Non-linear dynamic modelling for panel data in the social sciences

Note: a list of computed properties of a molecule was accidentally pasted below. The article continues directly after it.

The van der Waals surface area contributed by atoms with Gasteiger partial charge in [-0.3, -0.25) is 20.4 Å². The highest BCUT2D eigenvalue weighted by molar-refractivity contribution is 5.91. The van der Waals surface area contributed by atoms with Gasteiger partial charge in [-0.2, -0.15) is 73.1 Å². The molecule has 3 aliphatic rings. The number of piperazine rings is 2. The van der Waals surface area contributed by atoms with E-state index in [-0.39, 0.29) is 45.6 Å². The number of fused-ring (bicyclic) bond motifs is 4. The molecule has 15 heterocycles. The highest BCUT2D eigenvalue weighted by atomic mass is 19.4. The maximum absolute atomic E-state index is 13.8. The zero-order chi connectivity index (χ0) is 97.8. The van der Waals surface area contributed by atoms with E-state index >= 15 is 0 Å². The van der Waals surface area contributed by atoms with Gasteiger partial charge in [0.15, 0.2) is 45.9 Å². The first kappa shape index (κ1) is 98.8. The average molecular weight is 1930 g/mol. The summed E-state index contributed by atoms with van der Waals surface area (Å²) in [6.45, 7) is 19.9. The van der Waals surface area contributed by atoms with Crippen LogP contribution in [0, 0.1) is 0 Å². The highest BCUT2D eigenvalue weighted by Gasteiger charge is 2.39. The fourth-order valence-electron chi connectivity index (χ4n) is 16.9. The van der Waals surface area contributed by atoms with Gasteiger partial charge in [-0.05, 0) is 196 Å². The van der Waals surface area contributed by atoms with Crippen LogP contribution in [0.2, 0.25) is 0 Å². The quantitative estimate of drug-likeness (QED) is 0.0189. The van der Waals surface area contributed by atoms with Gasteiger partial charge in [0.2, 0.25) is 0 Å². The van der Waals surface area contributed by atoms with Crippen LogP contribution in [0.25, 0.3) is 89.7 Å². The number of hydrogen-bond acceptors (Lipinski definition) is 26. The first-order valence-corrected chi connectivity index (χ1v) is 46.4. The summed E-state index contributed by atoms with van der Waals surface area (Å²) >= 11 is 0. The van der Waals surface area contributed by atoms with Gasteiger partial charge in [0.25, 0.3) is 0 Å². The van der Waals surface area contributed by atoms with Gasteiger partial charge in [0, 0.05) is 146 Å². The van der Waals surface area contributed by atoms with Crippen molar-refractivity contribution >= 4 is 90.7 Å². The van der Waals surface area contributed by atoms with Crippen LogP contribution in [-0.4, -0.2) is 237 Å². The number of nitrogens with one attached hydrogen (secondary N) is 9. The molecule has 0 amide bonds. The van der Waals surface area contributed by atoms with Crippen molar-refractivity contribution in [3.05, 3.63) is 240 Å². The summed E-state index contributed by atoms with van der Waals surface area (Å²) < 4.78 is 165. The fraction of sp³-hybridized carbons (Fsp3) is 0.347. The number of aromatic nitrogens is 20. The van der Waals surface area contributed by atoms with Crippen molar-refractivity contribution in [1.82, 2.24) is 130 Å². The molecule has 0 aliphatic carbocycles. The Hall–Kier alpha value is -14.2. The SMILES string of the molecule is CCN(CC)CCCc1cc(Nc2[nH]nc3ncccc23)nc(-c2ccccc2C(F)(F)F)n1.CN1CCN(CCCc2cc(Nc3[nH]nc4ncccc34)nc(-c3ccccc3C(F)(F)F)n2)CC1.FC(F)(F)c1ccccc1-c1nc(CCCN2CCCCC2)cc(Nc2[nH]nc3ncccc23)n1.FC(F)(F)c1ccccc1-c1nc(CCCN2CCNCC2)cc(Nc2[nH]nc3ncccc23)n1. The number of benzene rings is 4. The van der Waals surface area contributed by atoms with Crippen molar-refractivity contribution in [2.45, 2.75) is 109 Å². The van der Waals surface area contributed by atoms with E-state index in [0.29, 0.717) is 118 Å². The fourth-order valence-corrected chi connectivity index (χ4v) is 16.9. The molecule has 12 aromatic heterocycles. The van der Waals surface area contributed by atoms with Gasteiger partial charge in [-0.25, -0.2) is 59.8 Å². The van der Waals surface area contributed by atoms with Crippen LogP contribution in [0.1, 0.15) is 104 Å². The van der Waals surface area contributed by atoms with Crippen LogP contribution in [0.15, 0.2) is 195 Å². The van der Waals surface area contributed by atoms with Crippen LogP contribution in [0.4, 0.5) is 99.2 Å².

Abstract: Non-linearities and dynamic interactions between state variables are characteristic of complex social systems and processes. In this thesis, we present a new methodology to model these non-linearities and interactions from the large panel datasets available for some of these systems. We build macro-level statistical models that can verify theoretical predictions, and use polynomial basis functions so that each term in the model represents a specific mechanism. This bridges the existing gap between macro-level theories supported by statistical models and micro-level mechanistic models supported by behavioural evidence. We apply this methodology to two important problems in the social sciences, the demographic transition and the transition to democracy.The demographic transition is an important problem for economists and development scientists. Research has shown that economic growth reduces mortality and fertility rates, which reduction in turn results in faster economic growth. We build a non-linear dynamic model and show how this data-driven model extends existing mechanistic models. We also show policy applications for our models, especially in setting development targets for the Millennium Development Goals or the Sustainable Development Goals.The transition to democracy is an important problem for political scientists and sociologists. Research has shown that economic growth and overall human development transforms socio-cultural values and drives political institutions towards democracy. We model the interactions between the state variables and find that changes in institutional freedoms precedes changes in socio-cultural values. We show applications of our models in studying development traps.This thesis comprises the comprehensive summary and seven papers. Papers I and II describe two similar but complementary methodologies to build non-linear dynamic models from panel datasets. Papers III and IV deal with the demographic transition and policy applications. Papers V and VI describe the transition to democracy and applications. Paper VII describes an application to sustainable development.
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